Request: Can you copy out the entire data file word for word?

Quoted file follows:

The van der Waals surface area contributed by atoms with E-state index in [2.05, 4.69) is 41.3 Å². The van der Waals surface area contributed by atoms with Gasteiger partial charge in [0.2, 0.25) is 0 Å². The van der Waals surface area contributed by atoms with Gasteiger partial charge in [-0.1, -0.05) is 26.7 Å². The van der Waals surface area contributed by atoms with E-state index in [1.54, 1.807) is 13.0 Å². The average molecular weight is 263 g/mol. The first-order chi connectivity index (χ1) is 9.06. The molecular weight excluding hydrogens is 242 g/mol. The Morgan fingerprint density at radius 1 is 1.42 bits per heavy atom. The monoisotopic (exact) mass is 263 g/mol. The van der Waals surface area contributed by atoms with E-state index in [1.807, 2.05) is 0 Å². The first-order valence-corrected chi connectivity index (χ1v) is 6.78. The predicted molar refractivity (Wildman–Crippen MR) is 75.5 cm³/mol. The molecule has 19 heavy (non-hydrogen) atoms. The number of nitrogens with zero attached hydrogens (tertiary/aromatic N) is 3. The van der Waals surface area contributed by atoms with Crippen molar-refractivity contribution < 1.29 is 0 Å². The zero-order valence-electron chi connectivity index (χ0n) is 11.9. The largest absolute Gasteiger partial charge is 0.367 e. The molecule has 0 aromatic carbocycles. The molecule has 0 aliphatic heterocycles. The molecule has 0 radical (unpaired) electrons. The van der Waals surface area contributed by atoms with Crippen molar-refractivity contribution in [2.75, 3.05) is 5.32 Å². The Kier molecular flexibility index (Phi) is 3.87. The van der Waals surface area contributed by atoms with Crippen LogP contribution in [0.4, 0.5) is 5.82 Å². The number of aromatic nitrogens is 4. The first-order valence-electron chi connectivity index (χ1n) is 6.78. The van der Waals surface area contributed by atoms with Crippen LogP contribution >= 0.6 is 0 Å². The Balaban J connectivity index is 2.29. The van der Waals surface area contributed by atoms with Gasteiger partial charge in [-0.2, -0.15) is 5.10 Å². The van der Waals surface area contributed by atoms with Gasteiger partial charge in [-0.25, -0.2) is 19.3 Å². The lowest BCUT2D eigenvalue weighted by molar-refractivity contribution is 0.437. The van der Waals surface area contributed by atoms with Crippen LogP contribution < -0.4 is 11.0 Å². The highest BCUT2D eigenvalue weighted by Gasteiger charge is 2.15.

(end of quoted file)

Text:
The van der Waals surface area contributed by atoms with E-state index in [2.05, 4.69) is 41.3 Å². The van der Waals surface area contributed by atoms with Gasteiger partial charge in [0.2, 0.25) is 0 Å². The van der Waals surface area contributed by atoms with Gasteiger partial charge in [-0.1, -0.05) is 26.7 Å². The van der Waals surface area contributed by atoms with E-state index in [1.54, 1.807) is 13.0 Å². The average molecular weight is 263 g/mol. The first-order chi connectivity index (χ1) is 9.06. The molecular weight excluding hydrogens is 242 g/mol. The Morgan fingerprint density at radius 1 is 1.42 bits per heavy atom. The monoisotopic (exact) mass is 263 g/mol. The van der Waals surface area contributed by atoms with E-state index in [1.807, 2.05) is 0 Å². The first-order valence-corrected chi connectivity index (χ1v) is 6.78. The predicted molar refractivity (Wildman–Crippen MR) is 75.5 cm³/mol. The molecule has 19 heavy (non-hydrogen) atoms. The number of nitrogens with zero attached hydrogens (tertiary/aromatic N) is 3. The van der Waals surface area contributed by atoms with Crippen molar-refractivity contribution < 1.29 is 0 Å². The zero-order valence-electron chi connectivity index (χ0n) is 11.9. The largest absolute Gasteiger partial charge is 0.367 e. The molecule has 0 aromatic carbocycles. The molecule has 0 aliphatic heterocycles. The molecule has 0 radical (unpaired) electrons. The van der Waals surface area contributed by atoms with Crippen molar-refractivity contribution in [2.75, 3.05) is 5.32 Å². The Kier molecular flexibility index (Phi) is 3.87. The van der Waals surface area contributed by atoms with Crippen LogP contribution in [0.4, 0.5) is 5.82 Å². The number of aromatic nitrogens is 4. The first-order valence-electron chi connectivity index (χ1n) is 6.78. The van der Waals surface area contributed by atoms with Crippen LogP contribution >= 0.6 is 0 Å². The Balaban J connectivity index is 2.29. The van der Waals surface area contributed by atoms with Gasteiger partial charge in [-0.2, -0.15) is 5.10 Å². The van der Waals surface area contributed by atoms with Gasteiger partial charge in [-0.25, -0.2) is 19.3 Å². The lowest BCUT2D eigenvalue weighted by molar-refractivity contribution is 0.437. The van der Waals surface area contributed by atoms with Crippen LogP contribution < -0.4 is 11.0 Å². The highest BCUT2D eigenvalue weighted by Gasteiger charge is 2.15.